On Monday, the World Health Organization warned that the death toll in Europe likely to increase in the coming months. The warning comes a day after the WHO reported the largest increase in corona infection in a single day, with 307,930 new registered cases.
But the warning also comes at a time when many have noticed that corona deaths in Europe have remained low – despite the sharp increase in infection.
Figures from it European Infection Control Agency (ECDC) shows that the death toll in Europe has remained stable for well over two months.
This is how assistant health director Espen Nakstad and FHI chief physician Preben Aavitsland explain the sensational death graph.
– Three-part explanation
– The reason is probably threefold, Nakstad says to Dagbladet.
The first reason, he believes, is that you pick up a larger number of dark numbers with the increased test capacity.
– By now testing far more people than before, you thus catch more of them with mild disease that previously constituted “dark numbers”. This contributes to the fact that the proportion of deaths among all covid-19-positive people, so-called “case fatality rate”, is lower.
Secondly, Nakstad believes that a larger proportion of younger people test positive than before.
– These usually get mild illness and do not contribute to as many hospital admissions as older people, says Nastad.
Aavitsland also highlights the age as a common denominator of those who have largely been infected recently.
– The local outbreaks that have been here in Norway in recent weeks have mainly affected young people and young adults, and people at that age almost never get a serious course or die of coronary heart disease. Therefore, we now see few hospitalizations and deaths. This can change if the outbreaks eventually spread to the elderly or to the nursing homes, says Aavitsland to Dagbladet.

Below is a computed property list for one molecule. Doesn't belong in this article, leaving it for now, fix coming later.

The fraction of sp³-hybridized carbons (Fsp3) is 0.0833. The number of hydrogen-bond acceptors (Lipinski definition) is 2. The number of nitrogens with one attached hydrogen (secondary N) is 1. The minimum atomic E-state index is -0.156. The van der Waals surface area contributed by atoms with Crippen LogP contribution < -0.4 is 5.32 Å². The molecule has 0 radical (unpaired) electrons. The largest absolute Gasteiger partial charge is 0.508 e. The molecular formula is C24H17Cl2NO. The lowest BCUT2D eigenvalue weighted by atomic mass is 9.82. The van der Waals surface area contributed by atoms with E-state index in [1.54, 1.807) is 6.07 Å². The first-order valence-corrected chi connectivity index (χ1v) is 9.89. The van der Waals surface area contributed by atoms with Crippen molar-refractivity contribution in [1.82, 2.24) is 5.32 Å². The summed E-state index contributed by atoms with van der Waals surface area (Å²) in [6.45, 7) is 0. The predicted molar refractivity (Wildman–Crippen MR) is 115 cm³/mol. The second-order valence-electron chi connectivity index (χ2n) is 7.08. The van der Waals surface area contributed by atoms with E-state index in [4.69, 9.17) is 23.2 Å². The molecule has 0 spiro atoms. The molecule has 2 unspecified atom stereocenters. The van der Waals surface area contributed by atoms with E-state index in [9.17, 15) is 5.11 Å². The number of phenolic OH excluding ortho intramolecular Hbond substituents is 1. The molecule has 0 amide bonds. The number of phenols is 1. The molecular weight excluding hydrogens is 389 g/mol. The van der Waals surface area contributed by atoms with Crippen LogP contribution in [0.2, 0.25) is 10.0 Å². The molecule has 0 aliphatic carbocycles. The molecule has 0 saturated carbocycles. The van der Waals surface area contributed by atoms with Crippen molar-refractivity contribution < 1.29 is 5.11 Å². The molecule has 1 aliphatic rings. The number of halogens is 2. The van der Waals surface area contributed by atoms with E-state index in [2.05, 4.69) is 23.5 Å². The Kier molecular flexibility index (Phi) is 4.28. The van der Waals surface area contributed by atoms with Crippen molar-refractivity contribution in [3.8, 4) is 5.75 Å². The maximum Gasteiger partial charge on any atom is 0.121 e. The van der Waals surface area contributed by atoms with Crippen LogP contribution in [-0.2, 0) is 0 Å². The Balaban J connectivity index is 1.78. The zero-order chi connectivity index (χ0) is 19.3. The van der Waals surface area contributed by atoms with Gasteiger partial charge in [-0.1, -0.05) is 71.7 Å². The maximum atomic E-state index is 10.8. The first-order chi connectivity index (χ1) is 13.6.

The third factor Nakstad believes contributes to reduced mortality is that people in the risk groups are good at protecting themselves. Therefore, they are not hit as hard as a group, compared to the situation in March and April.
Does not rule out mutations
Recently, some have argued that the coronavirus has become less deadly since the worst pandemic.
Senior statistician at the University of Oxford, Jason Oke, is among those who have pointed out that the death toll in England has fallen by as much as 55-80 percent, depending on which figures are used.
– This does not seem to be the same deadly disease that we saw earlier, when we saw a large number of people who died, he says to the science magazine NewScientists.
Nakstad believes we can not rule out that virus mutations over time could contribute to changing infectivity and morbidity among people who get covid-19.
The risk of such virus mutations increases the more the infection spreads, he explains.
Nakstad believes, however, that there is weak evidence to say that this has happened at the present time.
– So far, there is no strong evidence that the SARS-CoV-2 virus has changed any of these properties significantly, but we must be prepared for that to happen.
Nor does Aavitsland believe that the claim that the virus has become less dangerous is valid.
– No, there is nothing to suggest that. The simple explanation for the apparently lower risk of death now, ie many cases and few deaths, is a change in the age distribution of the infected. For children and adolescents, this is still a fairly harmless disease, while for the elderly it is a very serious disease. As soon as the epidemic reaches the old ones, the death toll will rise.
– Were fewer young people infected in March / April?
– No then, there was a lot of infection also among young people in Norway this spring, but then there was also a lot of infection among the elderly, and that was what led to a number of deaths, says Aavitsland.
He does not disregard the fact that the low number of hospital admissions and deaths can make some people perceive the threat as less, and thus may not see the point of the infection control measures. He therefore calls for solidarity across generations:
– We have pointed this out all the time: It is especially the young people who must take measures to protect the elderly. The burden of action affects the young, the burden of disease affects the elderly. That is why solidarity is required across the generations, Aavitsland concludes.